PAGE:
hostlist   relay_from_hosts = <; localhost ; 178.79.130.8

However, blastoise is IPv6 capable, and prefers that over IPv4, and because all the settings point to "mail.helpmebot.org.uk" which points to both 178.79.130.8 and 2001:470:1f09:1213::2, it was skipping "localhost", and preferring IPv6, which wasn't listed, hence the nice error log was filling up with messages like this:

220 helpmebot.org.uk ESMTP Exim 4.71 Sat, 19 Feb 2011 17:50:24 +0000
EHLO blastoise.helpmebot.org.uk
250-helpmebot.org.uk Hello blastoise.helpmebot.org.uk [2001:470:1f09:1213::2]
MAIL FROM:
250 OK
RCPT TO:
550 relay not permitted

Hopefully the problem is fixed now, with the correct configuration (adding the brand new metapod's IPv4 and IPv6 addresses):

hostlist   relay_from_hosts = <; localhost ; 178.79.130.8 ; 178.79.155.110 ; 2001:470:1f09:1213::2 ; 2001:470:1f09:1581::2

In case you were wondering, the default separator for lists in Exim's config file is :, which causes "issues" with IPv6 addresses. A quick google told me to prepend <; to the beginning of the list, which changes the separator from : to ;, which doesn't cause a problem with IPv6 addresses. :)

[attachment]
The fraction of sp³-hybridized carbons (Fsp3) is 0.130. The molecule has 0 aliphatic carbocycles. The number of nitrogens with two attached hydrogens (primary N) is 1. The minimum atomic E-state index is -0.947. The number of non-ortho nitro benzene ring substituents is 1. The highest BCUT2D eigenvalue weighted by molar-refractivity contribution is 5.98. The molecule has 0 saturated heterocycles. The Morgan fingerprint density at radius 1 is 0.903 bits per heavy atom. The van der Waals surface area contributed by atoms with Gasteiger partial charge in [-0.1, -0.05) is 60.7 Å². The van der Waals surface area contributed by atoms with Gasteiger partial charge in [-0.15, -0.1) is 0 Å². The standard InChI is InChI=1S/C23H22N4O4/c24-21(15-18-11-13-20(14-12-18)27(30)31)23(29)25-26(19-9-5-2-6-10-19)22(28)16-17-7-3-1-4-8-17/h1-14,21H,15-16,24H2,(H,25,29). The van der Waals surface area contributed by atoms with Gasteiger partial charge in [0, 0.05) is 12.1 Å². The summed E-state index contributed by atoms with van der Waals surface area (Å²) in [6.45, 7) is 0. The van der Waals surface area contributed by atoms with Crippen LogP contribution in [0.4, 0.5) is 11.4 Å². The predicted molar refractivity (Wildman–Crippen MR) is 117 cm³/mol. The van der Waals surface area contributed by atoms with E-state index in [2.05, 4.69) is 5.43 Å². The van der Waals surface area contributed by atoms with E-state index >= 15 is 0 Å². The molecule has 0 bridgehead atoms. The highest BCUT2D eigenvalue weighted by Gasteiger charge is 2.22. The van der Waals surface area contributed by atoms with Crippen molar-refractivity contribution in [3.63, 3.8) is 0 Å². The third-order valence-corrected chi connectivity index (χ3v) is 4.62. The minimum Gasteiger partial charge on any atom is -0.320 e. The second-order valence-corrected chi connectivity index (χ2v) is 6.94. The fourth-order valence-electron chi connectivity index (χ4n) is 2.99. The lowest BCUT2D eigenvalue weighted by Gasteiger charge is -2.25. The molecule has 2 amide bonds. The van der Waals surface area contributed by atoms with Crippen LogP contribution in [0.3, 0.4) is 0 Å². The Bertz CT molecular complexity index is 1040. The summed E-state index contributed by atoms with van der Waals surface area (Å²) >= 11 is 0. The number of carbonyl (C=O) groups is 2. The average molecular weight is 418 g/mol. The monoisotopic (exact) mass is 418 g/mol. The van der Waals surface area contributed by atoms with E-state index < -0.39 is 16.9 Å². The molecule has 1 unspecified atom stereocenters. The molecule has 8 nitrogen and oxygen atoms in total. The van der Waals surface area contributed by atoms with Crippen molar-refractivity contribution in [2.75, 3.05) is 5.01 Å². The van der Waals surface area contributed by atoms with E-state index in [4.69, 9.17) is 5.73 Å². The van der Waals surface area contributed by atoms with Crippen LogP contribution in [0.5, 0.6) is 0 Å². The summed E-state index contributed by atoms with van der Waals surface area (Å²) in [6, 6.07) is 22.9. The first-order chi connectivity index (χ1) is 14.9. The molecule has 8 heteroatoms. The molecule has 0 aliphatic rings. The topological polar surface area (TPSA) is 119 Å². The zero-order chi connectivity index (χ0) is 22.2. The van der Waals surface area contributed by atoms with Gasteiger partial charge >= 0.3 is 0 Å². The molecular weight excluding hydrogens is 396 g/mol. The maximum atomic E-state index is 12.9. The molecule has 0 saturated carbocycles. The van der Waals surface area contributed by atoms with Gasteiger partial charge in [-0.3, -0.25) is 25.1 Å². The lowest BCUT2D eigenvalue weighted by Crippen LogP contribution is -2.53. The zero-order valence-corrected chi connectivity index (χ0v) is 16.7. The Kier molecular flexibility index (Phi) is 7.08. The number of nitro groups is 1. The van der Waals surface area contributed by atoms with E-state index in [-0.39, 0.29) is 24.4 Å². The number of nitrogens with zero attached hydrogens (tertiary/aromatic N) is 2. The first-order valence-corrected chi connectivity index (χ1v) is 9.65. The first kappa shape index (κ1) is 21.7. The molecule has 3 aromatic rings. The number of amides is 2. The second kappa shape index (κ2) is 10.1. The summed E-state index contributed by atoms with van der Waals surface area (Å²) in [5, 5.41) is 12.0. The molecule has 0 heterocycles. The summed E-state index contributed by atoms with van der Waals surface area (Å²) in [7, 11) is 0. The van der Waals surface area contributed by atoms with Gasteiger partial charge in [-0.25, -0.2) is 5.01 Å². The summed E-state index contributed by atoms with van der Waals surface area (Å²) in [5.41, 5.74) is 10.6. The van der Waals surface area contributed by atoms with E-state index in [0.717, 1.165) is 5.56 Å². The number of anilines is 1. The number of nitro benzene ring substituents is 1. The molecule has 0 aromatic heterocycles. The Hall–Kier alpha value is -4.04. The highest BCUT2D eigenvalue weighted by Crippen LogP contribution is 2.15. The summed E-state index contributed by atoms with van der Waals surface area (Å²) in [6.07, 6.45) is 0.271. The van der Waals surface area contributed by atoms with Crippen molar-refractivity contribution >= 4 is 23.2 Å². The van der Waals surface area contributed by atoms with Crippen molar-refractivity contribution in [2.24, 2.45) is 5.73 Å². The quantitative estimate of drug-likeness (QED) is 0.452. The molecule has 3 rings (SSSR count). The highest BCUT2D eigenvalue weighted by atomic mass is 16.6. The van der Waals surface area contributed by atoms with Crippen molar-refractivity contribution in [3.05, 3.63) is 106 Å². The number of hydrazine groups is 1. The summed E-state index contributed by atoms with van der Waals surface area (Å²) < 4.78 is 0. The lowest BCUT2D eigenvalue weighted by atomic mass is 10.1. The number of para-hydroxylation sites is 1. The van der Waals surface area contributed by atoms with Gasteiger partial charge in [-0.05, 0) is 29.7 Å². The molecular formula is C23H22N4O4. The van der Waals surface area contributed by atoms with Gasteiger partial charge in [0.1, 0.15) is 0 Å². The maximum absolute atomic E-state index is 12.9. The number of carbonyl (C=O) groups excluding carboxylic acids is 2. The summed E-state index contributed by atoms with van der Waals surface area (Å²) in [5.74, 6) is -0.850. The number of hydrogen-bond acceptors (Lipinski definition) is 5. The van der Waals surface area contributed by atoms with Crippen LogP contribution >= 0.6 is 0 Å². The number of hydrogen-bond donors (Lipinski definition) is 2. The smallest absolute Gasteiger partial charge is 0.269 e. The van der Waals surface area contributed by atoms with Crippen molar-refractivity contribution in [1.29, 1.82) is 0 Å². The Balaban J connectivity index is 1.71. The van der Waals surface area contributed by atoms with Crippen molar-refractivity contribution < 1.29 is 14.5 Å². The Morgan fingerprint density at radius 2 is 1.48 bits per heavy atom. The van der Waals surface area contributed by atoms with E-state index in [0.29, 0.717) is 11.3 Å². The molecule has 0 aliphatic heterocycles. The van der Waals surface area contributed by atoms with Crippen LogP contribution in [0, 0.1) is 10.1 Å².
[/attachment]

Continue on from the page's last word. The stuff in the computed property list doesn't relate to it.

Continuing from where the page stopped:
Sometimes I really don't like it when that sort of thing happens... configuration stuck in a dark dusty corner somewhere breaks because something random changes like adding an IP to the system.

Account security and all that jazz

So, a couple of weeks ago we came across a new user, who seemed to be acting newish, but after a couple of days seemed to be acting much more like an experienced editor, albeit slightly IMHO childish. I first became suspicious when he requested rollback, and claimed to have had rollback before on a different account, to which he lost the password to, and had forgotten the username, and also lost access to his email account.

As “sockpuppetry” (using multiple accounts) isn’t allowed on Wikipedia except in a very select set of circumstances, suspicions quickly arose as to who this person could be. It wasn’t until another editor questioned who it might be and made a suggestion did I start properly looking into it.